When an organization has two leaders, power struggles aren’t just expected—they’re practically inevitable. But the partnership between Rancho Bernardo restaurant Cork & Craft and adjacent brewery Abnormal Beer Co. has never followed convention.
“Chefs, in general, kind of have an ego,” comments Cork & Craft executive chef Scott Cannon without a trace of irony. “But I like the collaboration we have between us as a team. We're like a family.”
“I had seven or eight years working in kitchens, [and] I went to culinary school right out of high school, so I understand all the ins and outs of the restaurant,” explains Molina. “It makes it a lot easier to not butt heads.”
Cannon also sees their contrasting personalities benefit the relationship. “We’re completely opposite—I’m serious and he’s outgoing.” Molina chuckles and agrees: “I’m definitely that easygoing, laissez-faire goofball. But when it comes down to business, I completely flip a switch.”
Years of kitchen training imparted a sense of preparation and organization for Molina. “I think that mentality is a shared thing both of us have, even with my mellow personality. We both have that drive, that hustle. We just want to get stuff done.”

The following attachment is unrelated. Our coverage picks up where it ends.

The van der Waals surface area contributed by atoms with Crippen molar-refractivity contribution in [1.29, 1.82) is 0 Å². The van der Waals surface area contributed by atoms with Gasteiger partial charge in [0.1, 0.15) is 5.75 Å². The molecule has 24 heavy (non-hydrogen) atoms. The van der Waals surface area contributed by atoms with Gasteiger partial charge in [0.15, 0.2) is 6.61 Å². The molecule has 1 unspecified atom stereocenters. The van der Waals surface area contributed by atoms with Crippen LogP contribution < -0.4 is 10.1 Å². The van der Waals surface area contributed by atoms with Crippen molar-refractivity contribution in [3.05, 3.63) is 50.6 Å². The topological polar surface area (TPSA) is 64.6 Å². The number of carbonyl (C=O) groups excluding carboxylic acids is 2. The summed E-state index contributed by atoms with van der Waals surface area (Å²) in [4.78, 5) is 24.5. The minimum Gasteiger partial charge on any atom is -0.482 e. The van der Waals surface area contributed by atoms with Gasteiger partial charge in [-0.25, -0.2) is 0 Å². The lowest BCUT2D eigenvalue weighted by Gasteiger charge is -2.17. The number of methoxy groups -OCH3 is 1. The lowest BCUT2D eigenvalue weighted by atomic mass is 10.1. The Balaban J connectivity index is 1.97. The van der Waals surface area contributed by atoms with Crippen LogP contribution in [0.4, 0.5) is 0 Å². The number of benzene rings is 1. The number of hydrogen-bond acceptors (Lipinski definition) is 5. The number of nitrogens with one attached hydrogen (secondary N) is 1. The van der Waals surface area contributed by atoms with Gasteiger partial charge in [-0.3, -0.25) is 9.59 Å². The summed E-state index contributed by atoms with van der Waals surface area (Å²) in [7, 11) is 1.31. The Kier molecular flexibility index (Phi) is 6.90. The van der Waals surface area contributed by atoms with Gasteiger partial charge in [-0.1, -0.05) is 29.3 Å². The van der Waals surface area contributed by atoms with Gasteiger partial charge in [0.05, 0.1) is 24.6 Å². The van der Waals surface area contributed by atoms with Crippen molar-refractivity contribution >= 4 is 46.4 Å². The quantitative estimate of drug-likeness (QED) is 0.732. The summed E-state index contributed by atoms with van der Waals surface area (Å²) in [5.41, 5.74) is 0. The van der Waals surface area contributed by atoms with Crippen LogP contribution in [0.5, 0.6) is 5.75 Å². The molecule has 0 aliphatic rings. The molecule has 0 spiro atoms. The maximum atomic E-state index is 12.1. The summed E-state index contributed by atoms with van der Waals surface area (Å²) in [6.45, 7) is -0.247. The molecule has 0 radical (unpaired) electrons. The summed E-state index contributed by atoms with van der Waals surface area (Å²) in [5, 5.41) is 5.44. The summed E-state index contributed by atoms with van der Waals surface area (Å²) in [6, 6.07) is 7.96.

That “stuff” ranges far beyond standard lunch and dinner service. Quarterly beer dinners are meticulously planned far in advance in order to showcase the unique relationship between the sister companies, as well as providing an opportunity for guest breweries and chefs to mesh their individual ideas into the events.
“All the dinners are 100 percent planned together,” says Cannon.
Cannon’s vision at Cork & Craft is one of sustainability and seasonality, which, despite being increasingly buzzword-y, is still not the standard for restaurants pursuing the “refined comfort food” model. Not only is consumer awareness becoming more important in the hospitality industry, it’s also a foundation for Molina to play off of when brewing beers to pair with Cannon’s dishes. Drinkers and diners want to know where their food and beer comes from, and when both are created and plated just steps away from one another, it’s easy for patrons to enjoy a sense of responsible consumption.
The unusually short distance between the two workspaces means the teams overlap on occasion, a situation both men approach with ease. When the brewery’s canning line needs some extra hands, Cannon jumps in to keep production cranking. Likewise, Molina and his crew have washed dishes, served food, and traded staff when the kitchen needs a boost.
“We definitely help out wherever needed. We’re only a wall away from each other, so it’s natural,” says Molina.
This synergistic setup is part of the reason Molina returned to the hospitality industry after working a long stint in retail post-culinary school. It’s also what keeps the two leaders in sync while managing their individual processes.
“It’s very special,” says Cannon of their relationship. Molina echoes in unison. “We’re here for them, and they’re here for us.”
The Cork and Craft / Abnormal Co.
16990 Via Tazon (off of Rancho Bernardo Road)
*Order Food and Beer to-go at: thecorkandcraft.com